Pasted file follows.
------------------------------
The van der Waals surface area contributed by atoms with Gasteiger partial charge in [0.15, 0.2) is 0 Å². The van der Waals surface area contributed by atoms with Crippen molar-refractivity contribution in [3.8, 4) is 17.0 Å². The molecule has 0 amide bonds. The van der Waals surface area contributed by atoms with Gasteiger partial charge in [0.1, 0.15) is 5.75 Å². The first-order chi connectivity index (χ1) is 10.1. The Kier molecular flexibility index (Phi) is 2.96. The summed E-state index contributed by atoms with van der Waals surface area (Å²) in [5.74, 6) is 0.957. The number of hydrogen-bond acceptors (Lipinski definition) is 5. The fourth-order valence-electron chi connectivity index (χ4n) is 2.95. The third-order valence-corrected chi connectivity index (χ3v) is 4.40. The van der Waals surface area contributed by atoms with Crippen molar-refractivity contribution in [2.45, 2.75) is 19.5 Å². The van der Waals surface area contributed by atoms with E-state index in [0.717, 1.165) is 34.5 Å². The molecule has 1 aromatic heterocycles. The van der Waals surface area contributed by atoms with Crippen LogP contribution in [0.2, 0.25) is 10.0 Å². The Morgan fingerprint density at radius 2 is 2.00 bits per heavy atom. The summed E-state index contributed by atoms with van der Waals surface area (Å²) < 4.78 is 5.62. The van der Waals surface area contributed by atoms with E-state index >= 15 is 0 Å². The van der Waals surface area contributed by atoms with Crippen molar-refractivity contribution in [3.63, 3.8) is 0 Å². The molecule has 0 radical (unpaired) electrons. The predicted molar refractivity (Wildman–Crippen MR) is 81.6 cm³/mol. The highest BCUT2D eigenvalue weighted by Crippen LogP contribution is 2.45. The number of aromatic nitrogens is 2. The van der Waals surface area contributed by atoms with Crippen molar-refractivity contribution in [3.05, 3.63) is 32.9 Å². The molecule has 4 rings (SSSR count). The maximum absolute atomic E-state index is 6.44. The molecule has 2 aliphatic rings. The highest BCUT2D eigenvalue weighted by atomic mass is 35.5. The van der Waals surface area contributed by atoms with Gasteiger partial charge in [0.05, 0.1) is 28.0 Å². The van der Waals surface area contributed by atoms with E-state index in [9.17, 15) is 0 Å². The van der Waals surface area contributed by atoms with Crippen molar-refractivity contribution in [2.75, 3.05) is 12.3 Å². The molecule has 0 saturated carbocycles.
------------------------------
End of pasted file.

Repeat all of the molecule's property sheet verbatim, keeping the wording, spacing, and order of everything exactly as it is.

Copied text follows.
The van der Waals surface area contributed by atoms with Gasteiger partial charge in [0.15, 0.2) is 0 Å². The van der Waals surface area contributed by atoms with Crippen molar-refractivity contribution in [3.8, 4) is 17.0 Å². The molecule has 0 amide bonds. The van der Waals surface area contributed by atoms with Gasteiger partial charge in [0.1, 0.15) is 5.75 Å². The first-order chi connectivity index (χ1) is 10.1. The Kier molecular flexibility index (Phi) is 2.96. The summed E-state index contributed by atoms with van der Waals surface area (Å²) in [5.74, 6) is 0.957. The number of hydrogen-bond acceptors (Lipinski definition) is 5. The fourth-order valence-electron chi connectivity index (χ4n) is 2.95. The third-order valence-corrected chi connectivity index (χ3v) is 4.40. The van der Waals surface area contributed by atoms with Crippen molar-refractivity contribution in [2.45, 2.75) is 19.5 Å². The van der Waals surface area contributed by atoms with E-state index in [0.717, 1.165) is 34.5 Å². The molecule has 1 aromatic heterocycles. The van der Waals surface area contributed by atoms with Crippen LogP contribution in [0.2, 0.25) is 10.0 Å². The Morgan fingerprint density at radius 2 is 2.00 bits per heavy atom. The summed E-state index contributed by atoms with van der Waals surface area (Å²) < 4.78 is 5.62. The van der Waals surface area contributed by atoms with E-state index >= 15 is 0 Å². The van der Waals surface area contributed by atoms with Crippen molar-refractivity contribution in [3.63, 3.8) is 0 Å². The molecule has 0 radical (unpaired) electrons. The predicted molar refractivity (Wildman–Crippen MR) is 81.6 cm³/mol. The highest BCUT2D eigenvalue weighted by Crippen LogP contribution is 2.45. The number of aromatic nitrogens is 2. The van der Waals surface area contributed by atoms with Crippen molar-refractivity contribution in [3.05, 3.63) is 32.9 Å². The molecule has 4 rings (SSSR count). The maximum absolute atomic E-state index is 6.44. The molecule has 2 aliphatic rings. The highest BCUT2D eigenvalue weighted by atomic mass is 35.5. The van der Waals surface area contributed by atoms with Gasteiger partial charge in [0.05, 0.1) is 28.0 Å². The van der Waals surface area contributed by atoms with E-state index in [9.17, 15) is 0 Å². The van der Waals surface area contributed by atoms with Crippen molar-refractivity contribution in [2.75, 3.05) is 12.3 Å². The molecule has 0 saturated carbocycles.